09 Oct. 1984|
How to make a wood duck nesting box,evo stik polyurethane wood adhesive,free lathe steady rest plans - Plans Download
Once thought to be nearly extinct, the beautiful wood duck has made a remarkable comeback, in part because of boxes that replace a decreasing supply of natural cavaties.
Place boxes on posts in water 6 to 8 feet above the surface or in woodland habitat within a half mile of lakes, ponds, marshes or rivers.
Wood duck populations decreased during the late 19th and early 20th centuries as wetlands were drained and forests were cleared, especially old growth riparian forests containing many mature trees with nesting cavities. Hens lead duckings to water soon after they hatch, so there should be no obstacles such as highways or fine mesh fences. Wood duck is the only wild duck species that frequently nests in southern Oklahoma and northern Texas. Since the late 1940s, people have intensively studied wood ducks looking for ways to help increase their populations. Unfortunately, breeding wood duck populations appear to be declining in several portions of Oklahoma and Texas. Placing nest boxes in subpar habitat probably harms wood ducks more than it benefits them, even when they successfully hatch broods.
Bald cypress wood or three-quarter-inch exterior plywood probably are the best choices for nest box materials. It is actually the only plan I use now because it was the plan that (1) was most often used by the birds and (2) has the best ventilation and is the easiest to open to check on the nesting progress.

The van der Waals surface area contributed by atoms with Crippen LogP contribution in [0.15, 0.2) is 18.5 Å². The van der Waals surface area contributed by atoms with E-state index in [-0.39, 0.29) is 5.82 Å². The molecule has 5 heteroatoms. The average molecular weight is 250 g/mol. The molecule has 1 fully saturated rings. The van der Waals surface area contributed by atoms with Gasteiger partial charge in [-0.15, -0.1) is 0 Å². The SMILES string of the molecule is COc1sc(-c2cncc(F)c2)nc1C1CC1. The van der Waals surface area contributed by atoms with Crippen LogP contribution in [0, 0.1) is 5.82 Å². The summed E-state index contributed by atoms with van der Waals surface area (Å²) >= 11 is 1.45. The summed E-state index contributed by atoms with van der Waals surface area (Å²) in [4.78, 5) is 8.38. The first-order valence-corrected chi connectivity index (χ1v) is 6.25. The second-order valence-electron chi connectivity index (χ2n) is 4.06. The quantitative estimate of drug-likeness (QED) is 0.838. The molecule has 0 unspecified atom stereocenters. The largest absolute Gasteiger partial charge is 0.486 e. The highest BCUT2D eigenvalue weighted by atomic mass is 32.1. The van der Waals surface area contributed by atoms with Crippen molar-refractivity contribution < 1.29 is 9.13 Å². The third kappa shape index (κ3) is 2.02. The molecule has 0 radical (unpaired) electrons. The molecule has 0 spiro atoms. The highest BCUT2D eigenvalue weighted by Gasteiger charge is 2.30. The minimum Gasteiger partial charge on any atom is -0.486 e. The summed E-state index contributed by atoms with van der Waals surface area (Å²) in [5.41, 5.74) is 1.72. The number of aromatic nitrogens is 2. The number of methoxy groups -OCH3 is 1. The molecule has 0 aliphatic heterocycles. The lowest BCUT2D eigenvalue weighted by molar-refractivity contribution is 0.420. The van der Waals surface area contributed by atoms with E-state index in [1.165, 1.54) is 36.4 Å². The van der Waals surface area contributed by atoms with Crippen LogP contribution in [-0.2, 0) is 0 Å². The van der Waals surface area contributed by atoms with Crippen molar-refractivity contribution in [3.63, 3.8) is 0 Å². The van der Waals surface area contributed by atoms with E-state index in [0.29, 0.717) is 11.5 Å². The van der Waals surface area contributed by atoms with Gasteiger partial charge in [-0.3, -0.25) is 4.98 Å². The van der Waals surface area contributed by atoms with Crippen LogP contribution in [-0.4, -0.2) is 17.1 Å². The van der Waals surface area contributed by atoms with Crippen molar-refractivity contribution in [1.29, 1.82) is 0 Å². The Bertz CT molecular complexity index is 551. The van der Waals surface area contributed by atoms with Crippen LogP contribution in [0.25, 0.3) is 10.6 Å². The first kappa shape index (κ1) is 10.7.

Boxes on land should face the water and be at least 30 feet from the edge, since predation is highest at the water's edge.
Nesting efforts by a few other duck species, such as hooded merganser and mallard, have been documented in this area, but are rare.
We have learned that wood ducks readily adapt to nest boxes (figure 2), which is surely advantageous because it takes 150-200 years to grow an old growth riparian forest. At least 85 percent of the riparian woodlands have been eliminated or degraded in these areas. An ideal wetland for raising wood ducks has flooded shrubs and trees, such as buttonbush and black willow, substantial herbaceous emergent and floating aquatic vegetation, open water, and at least 10 acres of surface area with most of the area less than three feet deep.
Wood duck hatchlings climb to the nest entrance, jump out of the nest, and begin following the hen within the first 24 hours after hatching.
Thousands of wood duck nest boxes have been erected during the last 50 years and wetland protection and construction have expanded during the last 35 years. Wood ducks sometimes use nest boxes erected some distance from water, but then have to walk the ducklings to an appropriate wetland. To do that it is necessary to make the front, back and sides about an inch longer and recess the bottom an inch to allow the opening side panel to pivot below the floor of the box. Wood duck breeding populations responded by increasing at an overall continental rate of 5.9 percent per year during 1966-1999. It is best that such wetlands not have many bass larger than one pound because bass eat small ducklings.